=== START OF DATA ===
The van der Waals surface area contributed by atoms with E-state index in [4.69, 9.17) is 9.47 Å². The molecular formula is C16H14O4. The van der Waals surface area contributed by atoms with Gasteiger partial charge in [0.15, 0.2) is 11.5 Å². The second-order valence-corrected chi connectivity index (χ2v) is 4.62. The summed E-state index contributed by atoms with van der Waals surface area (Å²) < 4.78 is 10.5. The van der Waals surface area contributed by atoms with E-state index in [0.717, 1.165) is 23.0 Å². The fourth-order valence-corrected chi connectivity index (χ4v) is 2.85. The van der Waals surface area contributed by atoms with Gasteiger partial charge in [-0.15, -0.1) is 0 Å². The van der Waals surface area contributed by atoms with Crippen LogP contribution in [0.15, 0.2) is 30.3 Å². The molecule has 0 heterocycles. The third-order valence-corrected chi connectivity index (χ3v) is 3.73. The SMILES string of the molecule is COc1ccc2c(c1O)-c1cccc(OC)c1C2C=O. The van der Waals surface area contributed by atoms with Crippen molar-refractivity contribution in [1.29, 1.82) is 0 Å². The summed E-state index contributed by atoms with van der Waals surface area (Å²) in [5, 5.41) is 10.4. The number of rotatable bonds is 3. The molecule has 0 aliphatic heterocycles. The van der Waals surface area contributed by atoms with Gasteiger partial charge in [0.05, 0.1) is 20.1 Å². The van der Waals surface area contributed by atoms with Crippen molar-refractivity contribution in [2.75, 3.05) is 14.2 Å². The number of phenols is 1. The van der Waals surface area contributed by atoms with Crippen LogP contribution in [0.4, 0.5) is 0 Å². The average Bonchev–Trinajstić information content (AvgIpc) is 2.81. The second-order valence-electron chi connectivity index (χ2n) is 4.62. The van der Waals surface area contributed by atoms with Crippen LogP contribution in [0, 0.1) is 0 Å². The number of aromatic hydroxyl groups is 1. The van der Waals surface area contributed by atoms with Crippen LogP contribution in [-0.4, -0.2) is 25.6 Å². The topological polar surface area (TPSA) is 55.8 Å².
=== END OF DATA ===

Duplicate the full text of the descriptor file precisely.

The van der Waals surface area contributed by atoms with E-state index in [4.69, 9.17) is 9.47 Å². The molecular formula is C16H14O4. The van der Waals surface area contributed by atoms with Gasteiger partial charge in [0.15, 0.2) is 11.5 Å². The second-order valence-corrected chi connectivity index (χ2v) is 4.62. The summed E-state index contributed by atoms with van der Waals surface area (Å²) < 4.78 is 10.5. The van der Waals surface area contributed by atoms with E-state index in [0.717, 1.165) is 23.0 Å². The fourth-order valence-corrected chi connectivity index (χ4v) is 2.85. The van der Waals surface area contributed by atoms with Gasteiger partial charge in [-0.15, -0.1) is 0 Å². The van der Waals surface area contributed by atoms with Crippen LogP contribution in [0.15, 0.2) is 30.3 Å². The molecule has 0 heterocycles. The third-order valence-corrected chi connectivity index (χ3v) is 3.73. The SMILES string of the molecule is COc1ccc2c(c1O)-c1cccc(OC)c1C2C=O. The van der Waals surface area contributed by atoms with Crippen molar-refractivity contribution in [1.29, 1.82) is 0 Å². The summed E-state index contributed by atoms with van der Waals surface area (Å²) in [5, 5.41) is 10.4. The number of rotatable bonds is 3. The molecule has 0 aliphatic heterocycles. The van der Waals surface area contributed by atoms with Gasteiger partial charge in [0.05, 0.1) is 20.1 Å². The van der Waals surface area contributed by atoms with Crippen molar-refractivity contribution in [2.75, 3.05) is 14.2 Å². The number of phenols is 1. The van der Waals surface area contributed by atoms with Crippen LogP contribution in [0.4, 0.5) is 0 Å². The average Bonchev–Trinajstić information content (AvgIpc) is 2.81. The second-order valence-electron chi connectivity index (χ2n) is 4.62. The van der Waals surface area contributed by atoms with Crippen LogP contribution in [0, 0.1) is 0 Å². The number of aromatic hydroxyl groups is 1. The van der Waals surface area contributed by atoms with Crippen LogP contribution in [-0.4, -0.2) is 25.6 Å². The topological polar surface area (TPSA) is 55.8 Å².